Yes I’ll admit pulling a screw is prone to creating some nasty burn scars, almost tipping over the injection unit, and those who’ve never done it before sometimes forget to pull locking rings/collars and other such devices that cause the screw to NOT come free from the injection unit.  However if you dust off and remove the plastic wrapping from the machinery manual they give you a procedure in plane language and simple words that is easy to follow.

The first time a screw is pulled is kinda funny.  This is usually because over the years, the bolts on the end cap have thoroughly seized and there is a lot of rude language used to unscrew them.  Next there is the series of spacers, cut lumber, shims and other things required to push the screw out.  As the manual clearly states:  REMOVE THE SCREW OUT WHEN IT IS WARM.  Also try to have the screw filled with Styrene or one of the Olefins.  A cold screw simply will not move, and having it filled with most other materials makes life more difficult.

With the screw empty, clean it with a wire brush and a couple of rags.  Shine a light down one end and look for scratches.  Do it from both ends.  There’s a nifty but spendy measuring device what will measure the screw bore diameter.  Most of your wear will occur near the nozzle tip, but if you’ve been mashing highly filled material the entire barrel’s diameter might be a tad large.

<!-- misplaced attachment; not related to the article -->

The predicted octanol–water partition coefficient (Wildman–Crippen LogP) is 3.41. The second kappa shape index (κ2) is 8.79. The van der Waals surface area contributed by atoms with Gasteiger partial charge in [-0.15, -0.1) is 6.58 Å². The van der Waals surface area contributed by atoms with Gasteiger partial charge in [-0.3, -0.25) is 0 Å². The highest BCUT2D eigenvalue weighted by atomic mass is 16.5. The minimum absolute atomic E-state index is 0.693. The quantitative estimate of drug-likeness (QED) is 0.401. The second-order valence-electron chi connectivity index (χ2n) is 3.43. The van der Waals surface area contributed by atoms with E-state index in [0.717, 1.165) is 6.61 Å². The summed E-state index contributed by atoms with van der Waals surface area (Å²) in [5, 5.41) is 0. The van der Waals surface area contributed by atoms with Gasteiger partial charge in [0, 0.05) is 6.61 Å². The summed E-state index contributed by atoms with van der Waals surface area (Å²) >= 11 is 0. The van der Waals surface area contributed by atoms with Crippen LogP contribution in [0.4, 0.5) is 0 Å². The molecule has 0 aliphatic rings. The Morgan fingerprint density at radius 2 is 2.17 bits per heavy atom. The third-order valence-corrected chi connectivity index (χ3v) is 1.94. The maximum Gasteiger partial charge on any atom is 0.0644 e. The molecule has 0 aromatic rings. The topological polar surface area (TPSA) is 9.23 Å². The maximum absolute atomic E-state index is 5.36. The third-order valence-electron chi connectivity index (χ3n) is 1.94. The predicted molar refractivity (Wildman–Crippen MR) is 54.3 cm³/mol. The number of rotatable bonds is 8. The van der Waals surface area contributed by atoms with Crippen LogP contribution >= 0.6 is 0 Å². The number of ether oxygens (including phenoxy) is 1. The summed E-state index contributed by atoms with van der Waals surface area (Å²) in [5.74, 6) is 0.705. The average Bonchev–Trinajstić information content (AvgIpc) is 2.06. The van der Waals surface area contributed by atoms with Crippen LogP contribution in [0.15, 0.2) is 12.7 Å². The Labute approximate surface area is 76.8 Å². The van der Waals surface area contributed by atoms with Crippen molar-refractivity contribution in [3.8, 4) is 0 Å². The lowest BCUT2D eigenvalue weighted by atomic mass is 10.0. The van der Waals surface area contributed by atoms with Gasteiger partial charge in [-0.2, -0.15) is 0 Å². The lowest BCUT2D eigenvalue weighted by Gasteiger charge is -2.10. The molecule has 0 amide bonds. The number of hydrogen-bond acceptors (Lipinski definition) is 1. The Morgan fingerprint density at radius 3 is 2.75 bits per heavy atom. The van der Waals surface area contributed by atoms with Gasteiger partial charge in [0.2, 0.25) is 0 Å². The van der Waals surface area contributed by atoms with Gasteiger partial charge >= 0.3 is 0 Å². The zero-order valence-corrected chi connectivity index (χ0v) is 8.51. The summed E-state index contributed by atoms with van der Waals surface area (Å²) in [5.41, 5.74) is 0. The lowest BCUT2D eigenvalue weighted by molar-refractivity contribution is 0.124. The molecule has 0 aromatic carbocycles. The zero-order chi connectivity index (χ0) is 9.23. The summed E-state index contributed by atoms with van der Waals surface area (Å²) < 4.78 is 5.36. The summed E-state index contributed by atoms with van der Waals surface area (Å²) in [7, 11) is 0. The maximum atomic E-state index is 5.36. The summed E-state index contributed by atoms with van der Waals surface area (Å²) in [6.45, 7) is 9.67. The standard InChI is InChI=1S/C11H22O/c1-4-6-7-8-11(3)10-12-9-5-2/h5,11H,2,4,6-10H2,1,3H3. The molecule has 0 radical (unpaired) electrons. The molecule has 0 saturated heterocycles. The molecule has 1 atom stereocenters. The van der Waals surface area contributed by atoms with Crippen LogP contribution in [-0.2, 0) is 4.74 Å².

Go to a site such as SPIREX.COM (the replacement screw folks) and pull up their specs on the size of your particular screw.  If you’re within spec, you’re OK.  If not, think about getting the barrel re-lined or buy a replacement.  While you’re at the site also look at the screw diameter.  Pay close attention to the fact of whether the measurements are at room temperature or at an elevated temperature.  Measuring in thousandths of an inch the bore of a three inch barrel at room temperature is quite different than it is at four hundred degrees F.  Get the measurements for the screw and measure it also.

With the screw warm, the plastic in the flights will usually peel off fairly easily or use a coarse wire brush on the end of a drill. It is considered good form to wear heavy gloves and safety glasses when doing this unless you want to leave some hide on the wall or have your eye poked a few times, dummy.  Examine the flights and screw.  Is the screw pitted and/or the plating chipped? And, wouldn’t it be nice if the flights weren’t chipped? Sometimes it takes a torch to heat the nozzle tip before you can remove it.  Look at the NRV:  Does it look like a hunter’s Dutch Oven with a small but even coat of charcoal on it?